Nonprofits and many California counties are gearing up for a possible showdown in Sacramento against the state’s service employees union over a bill that could make it harder for local governments to contract with outside organizations that provide critical services.
AB 1250, a labor bill that proposes new requirements that opponents say could make it difficult for counties to outsource services, stalled in September in the Senate Rules Committee but is eligible to be acted upon again as early as January.
The struggle to pass it pits the Service Employees International Union, a North American labor group with 1.9 million members, against nonprofits who fear their budgets will be slashed if county governments face new hurdles to work with them.
“It’s our number one priority [to stop AB 1250],” said Patricia Gardner, president of the Silicon Valley Council of Nonprofits. “This could decimate the nonprofit sector. It’s not good for county government, it’s not good for taxpayers, it’s not a good bill.”
San Mateo County alone contracts with approximately 150 nonprofits because it doesn’t have the staff or expertise to supply all needed services, according to Dave Pine, a member of the county’s board of supervisors. Such outsourcing ranges from care for the mentally ill to waste disposal to foster care and adoption. In April 2017, 9,387 individuals visited such community-based organizations for food, shelter, and rental assistance, according to the San Mateo County Board of Supervisors.
“It’s the role of county government to implement the social safety net for our most vulnerable citizens,” Pine said. “And to do that effectively, we need to partner with nonprofit and community-based organizations.”
The local union chapter, SEIU521, declined to comment about the bill. Its campaign documents, though, say that “Commonsense Outsourcing Standards,” as they’ve named the bill, forces more transparency and accountability in government contracting.
The bill was introduced last February by Assemblyman Reginald Byron Jones-Sawyer, D-Los Angeles, a former local SEIU chapter vice president, to establish standards for the use of most service contracts by counties.
If passed, it would ban approving contracts solely on the basis of cost savings. Rather, the contractor’s wages need to be at industry rates and the contract cannot displace county workers.
These requirements would exist even if the quality of service by an outside organization is considered better.
AB 1250 has already been amended seven times, however. This includes removing a clause that stated contracts over $100,000 needed to be audited by the organization receiving it to prove it provided actual cost savings.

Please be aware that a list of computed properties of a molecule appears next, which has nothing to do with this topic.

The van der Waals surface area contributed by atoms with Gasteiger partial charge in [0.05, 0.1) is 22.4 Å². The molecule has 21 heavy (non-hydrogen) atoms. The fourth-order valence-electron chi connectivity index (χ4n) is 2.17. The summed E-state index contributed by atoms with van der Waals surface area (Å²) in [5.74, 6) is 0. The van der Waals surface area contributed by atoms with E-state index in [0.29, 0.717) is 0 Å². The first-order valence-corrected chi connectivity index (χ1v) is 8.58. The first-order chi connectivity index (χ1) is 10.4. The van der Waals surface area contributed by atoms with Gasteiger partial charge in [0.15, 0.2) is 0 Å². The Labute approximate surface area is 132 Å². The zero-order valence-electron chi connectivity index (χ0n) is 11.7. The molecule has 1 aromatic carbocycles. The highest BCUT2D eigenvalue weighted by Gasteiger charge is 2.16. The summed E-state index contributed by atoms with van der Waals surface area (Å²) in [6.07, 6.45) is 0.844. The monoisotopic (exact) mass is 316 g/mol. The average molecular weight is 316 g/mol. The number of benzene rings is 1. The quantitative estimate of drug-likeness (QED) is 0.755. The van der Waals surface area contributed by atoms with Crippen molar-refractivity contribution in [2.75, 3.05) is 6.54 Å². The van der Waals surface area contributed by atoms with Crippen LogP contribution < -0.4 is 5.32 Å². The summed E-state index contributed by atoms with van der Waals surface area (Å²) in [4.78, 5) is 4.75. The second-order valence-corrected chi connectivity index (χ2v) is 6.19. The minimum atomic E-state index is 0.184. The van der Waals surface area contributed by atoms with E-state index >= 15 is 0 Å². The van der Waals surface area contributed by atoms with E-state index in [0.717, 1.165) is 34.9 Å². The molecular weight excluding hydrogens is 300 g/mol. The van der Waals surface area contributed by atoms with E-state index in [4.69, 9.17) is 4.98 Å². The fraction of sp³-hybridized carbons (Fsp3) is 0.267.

For nonprofits such as Uplift Family Services, a group that helps families overcome abuse, addiction and poverty, that auditing cost would have cost it at least a million dollars, according to its senior director of policy and advocacy, Eva Terrazas.
“We have forty contracts over $100,000 and at $25,000 per audit it puts it at a million dollars simply to audit contracts which means a million dollars is not going to go directly to service,” Terrazas said.
Terrazas, though, still worries about future amendments and that the passage of AB 1250 would result in less services provided for vulnerable populations. And that is why Uplift Family Services has met with state senators to discuss the bill.
Another example is Caminar, an organization that provides care for those with mental illnesses. Based in San Mateo, its Assisted Outpatient Treatment Full Service Partnership program provides care for adults with known mental illness that are typically homeless and not being helped. AB 1250 would put the program in jeopardy, according to its president, Chip Huggins, because its restrictions may eliminate the county as a funding source.
On the state level, California’s Department of Finance opposes the bill and stated in its analysis that it “makes it difficult for counties to provide public services in the most cost-efficient manner, and in a way that best meets their unique needs.”
The Silicon Valley Council of Nonprofits argues the bill makes it more expensive for the county to provide the services because of the benefits given to government employees such as their pension.
As a result, counties may offer the same services they are currently outsourcing but at a higher cost to taxpayers—or they will provide less to save money, according to the council.
“The nonprofit partners bring a lot of flexibility and expertise that would be very expensive for the county to develop,” Pine said. He later added that AB 1250 would create a “de facto barrier to contracting with third parties.”
Heather Cleary, executive director of Peninsula Family Service, which provides safety-net programs such as early child education, believes funding for its early learning and adult education programs is in danger. She estimates 15 percent of the nonprofit’s budget could be lost if it loses its governments contracts.
The current bill, if passed, would impact 44 out of the 58 counties in California. Cities that contract with outside nonprofits would not be impacted.
And in the version currently waiting to advance out of the Senate Rules Committee, San Mateo County is included but Santa Clara County is not.
Nonprofits dislike too how the bill would compel them to release information such as their highest paid employees.
“It’s really just a reporting burden for no really good reason,” Cleary said. “I see it as extra work that does not have any value.”